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Arbitration Panel Decision Under the Randolph-Sheppard Act

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Notice of decision.


The Department of Education (Department) gives notice that, on May 23, 2011, an arbitration panel rendered a decision in the matter of Carole Morris v. Kentucky Office for the Blind, Case No. R-S/09-5. This panel was convened by the Department under the Randolph-Sheppard Act (Act) after the Department received a complaint filed by Carole Morris (Complainant).


You may obtain a copy of the full text of the arbitration panel decision from Mary Yang, U.S. Department of Education, 400 Maryland Avenue SW., room 5162, Potomac Center Plaza, Washington, DC 20202-2800. Telephone: (202) 245-6327. If you use a telecommunications device for the deaf (TDD), call the Federal Relay Service (FRS), toll-free, at 1-800-877-8339.

Individuals with disabilities can obtain this document in an accessible format (e.g., braille, large print, audiotape, or compact disc) on request to the contact person listed under FOR FURTHER INFORMATION CONTACT.


Under section 6(c) of the Act, 20 U.S.C. 107d-2(c), the Secretary publishes in the Federal Register a synopsis of each arbitration panel decision affecting the administration of vending facilities on Federal and other property.


Complainant alleged that the Kentucky Office for the Blind, the State licensing agency (SLA), violated the Act and its implementing regulations in 34 CFR part 395. Complainant alleged that the SLA violated the Act, implementing regulations and State rules and regulations by improperly administering the policies and procedures of the Kentucky Randolph-Sheppard Vending Facility Program in Complainant's bid to manage the laundry services at the United States Penitentiary McCreary (McCreary Prison) at Pine Knot, Kentucky, administered by United States Department of Justice, Federal Bureau of Prisons.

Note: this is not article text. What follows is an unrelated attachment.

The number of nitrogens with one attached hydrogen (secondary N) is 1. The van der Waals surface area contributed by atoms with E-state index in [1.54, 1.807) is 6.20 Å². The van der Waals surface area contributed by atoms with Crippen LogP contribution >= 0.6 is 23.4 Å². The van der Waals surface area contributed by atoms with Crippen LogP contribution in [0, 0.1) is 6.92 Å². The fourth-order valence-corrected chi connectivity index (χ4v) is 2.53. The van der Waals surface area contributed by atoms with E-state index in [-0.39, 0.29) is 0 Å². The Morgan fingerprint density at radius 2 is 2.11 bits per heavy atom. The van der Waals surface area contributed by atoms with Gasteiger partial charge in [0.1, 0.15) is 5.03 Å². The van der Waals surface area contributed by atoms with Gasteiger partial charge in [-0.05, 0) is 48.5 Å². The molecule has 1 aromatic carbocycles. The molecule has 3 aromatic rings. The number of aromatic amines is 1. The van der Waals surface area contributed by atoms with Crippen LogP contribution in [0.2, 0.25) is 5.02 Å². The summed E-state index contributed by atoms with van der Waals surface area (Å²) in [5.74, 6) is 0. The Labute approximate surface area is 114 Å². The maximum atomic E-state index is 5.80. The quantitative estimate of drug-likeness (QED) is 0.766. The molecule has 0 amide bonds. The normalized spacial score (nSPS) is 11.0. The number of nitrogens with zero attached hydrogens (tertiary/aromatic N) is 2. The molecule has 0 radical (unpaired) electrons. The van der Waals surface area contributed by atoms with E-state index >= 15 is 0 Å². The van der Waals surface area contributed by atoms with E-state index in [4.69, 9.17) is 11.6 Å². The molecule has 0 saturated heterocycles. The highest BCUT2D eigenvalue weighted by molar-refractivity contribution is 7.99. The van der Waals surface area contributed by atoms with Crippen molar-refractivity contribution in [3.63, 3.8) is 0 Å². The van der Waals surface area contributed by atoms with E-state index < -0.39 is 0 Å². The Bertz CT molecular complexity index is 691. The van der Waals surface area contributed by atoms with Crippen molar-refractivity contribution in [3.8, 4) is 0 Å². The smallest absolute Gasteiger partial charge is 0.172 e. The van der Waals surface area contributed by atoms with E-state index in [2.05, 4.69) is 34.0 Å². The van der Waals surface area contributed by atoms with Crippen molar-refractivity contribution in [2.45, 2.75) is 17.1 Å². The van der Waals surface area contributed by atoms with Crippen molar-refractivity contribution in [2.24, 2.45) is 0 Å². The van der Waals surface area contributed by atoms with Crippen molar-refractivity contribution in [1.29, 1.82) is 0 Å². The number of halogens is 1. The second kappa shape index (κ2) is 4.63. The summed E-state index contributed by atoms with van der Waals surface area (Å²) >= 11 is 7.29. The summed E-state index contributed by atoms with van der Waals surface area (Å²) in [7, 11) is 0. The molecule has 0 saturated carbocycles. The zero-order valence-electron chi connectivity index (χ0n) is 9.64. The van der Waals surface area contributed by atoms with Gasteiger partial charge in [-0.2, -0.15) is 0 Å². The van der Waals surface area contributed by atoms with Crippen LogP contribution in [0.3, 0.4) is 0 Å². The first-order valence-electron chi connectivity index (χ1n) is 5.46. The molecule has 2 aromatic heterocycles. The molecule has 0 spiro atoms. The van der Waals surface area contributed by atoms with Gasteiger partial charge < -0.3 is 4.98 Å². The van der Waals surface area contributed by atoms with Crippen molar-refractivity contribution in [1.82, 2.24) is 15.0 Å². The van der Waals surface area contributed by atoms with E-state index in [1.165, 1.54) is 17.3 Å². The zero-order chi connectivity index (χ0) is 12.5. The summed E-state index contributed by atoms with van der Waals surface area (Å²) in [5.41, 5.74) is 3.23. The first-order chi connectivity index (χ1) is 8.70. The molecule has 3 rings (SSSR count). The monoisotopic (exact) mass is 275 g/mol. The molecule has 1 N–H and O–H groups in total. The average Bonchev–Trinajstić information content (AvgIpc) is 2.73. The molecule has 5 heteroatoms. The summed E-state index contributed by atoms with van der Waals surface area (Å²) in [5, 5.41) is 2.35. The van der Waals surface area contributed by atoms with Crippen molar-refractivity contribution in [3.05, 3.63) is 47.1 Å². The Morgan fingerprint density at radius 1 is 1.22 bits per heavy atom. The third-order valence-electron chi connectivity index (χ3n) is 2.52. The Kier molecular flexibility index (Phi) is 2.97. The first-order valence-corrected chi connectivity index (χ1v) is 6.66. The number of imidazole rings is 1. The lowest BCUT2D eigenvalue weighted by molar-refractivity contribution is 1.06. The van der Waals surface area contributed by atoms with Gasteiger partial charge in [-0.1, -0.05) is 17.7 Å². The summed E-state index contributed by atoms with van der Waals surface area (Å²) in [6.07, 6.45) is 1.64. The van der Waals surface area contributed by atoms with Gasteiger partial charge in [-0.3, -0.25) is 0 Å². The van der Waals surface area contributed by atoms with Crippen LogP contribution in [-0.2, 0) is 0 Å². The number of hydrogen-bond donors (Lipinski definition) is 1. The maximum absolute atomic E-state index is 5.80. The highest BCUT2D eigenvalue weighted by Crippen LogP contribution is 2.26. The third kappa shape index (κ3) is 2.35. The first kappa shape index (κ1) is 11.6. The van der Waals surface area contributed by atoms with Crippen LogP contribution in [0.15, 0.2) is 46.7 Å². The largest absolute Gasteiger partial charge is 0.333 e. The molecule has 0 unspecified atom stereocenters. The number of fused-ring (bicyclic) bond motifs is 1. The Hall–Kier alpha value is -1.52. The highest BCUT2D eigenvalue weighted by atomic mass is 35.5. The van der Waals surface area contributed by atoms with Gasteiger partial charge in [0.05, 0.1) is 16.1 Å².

Complainant was licensed as a Randolph-Sheppard vendor on March 8, 2004. In April 2004, the SLA was approached by McCreary Prison regarding the possibility of installing a laundry vending facility consisting of washer and dryer vending machines at McCreary Prison.

The SLA informed staff at McCreary Prison that the SLA would provide the services or would work out an arrangement with a third-party contractor. McCreary Prison informed the SLA that it would require a 15 percent commission on the gross sales up front. In May 2005, the SLA agreed to McCreary Prison's terms and the SLA and McCreary Prison officials entered into an Intergovernmental Agreement (IGA) whereby the SLA would provide the laundry services at McCreary Prison.

Following the signing of the IGA between the SLA and McCreary Prison officials, the SLA negotiated a contract with the third-party contractor to install, operate and repair the laundry vending machines for McCreary Prison. Additionally, the SLA developed a subcontract with the third-party contractor to pay 5 percent commission on laundry royalties to Complainant in exchange for the assignment of laundry vending rights.

Thereafter, the laundry vending facility at McCreary Prison produced income and Complainant received commissions. The SLA also received 5 percent of the net proceeds of the laundry vending facility income as set aside fees from Complainant. The set aside fees were used to help pay for the health insurance costs of the vendors. On May 19, 2006, McCreary Prison decided to terminate the laundry vending facility contract and requested that the SLA remove the laundry vending machines by July 1, 2006.

On July 25, 2007, the third-party contractor filed a lawsuit against the SLA for alleged injuries suffered because of the contract termination. The third-party contractor also filed a lawsuit against Complainant for breach of contract since she received commissions from the sales at the laundry vending facility at McCreary Prison. On August 8, 2007, Complainant contacted the SLA to request legal services or payment of legal fees. However, legal counsel for the SLA informed Complainant that the SLA would not pay her legal expenses since she was not an employee of the State. On March 25, 2008, Complainant filed a request for an evidentiary hearing with the SLA concerning its denial of her request for payment of legal fees.

On September 30, 2008, Complainant filed an amended grievance with the SLA adding additional issues to her original evidentiary hearing request. The new issues alleged by Complainant were that: (1) The SLA had denied Complainant the opportunity to maximize her vocational potential; and, (2) as a result, Complainant could have realized a larger income with the appropriate training by the SLA to manage laundry equipment.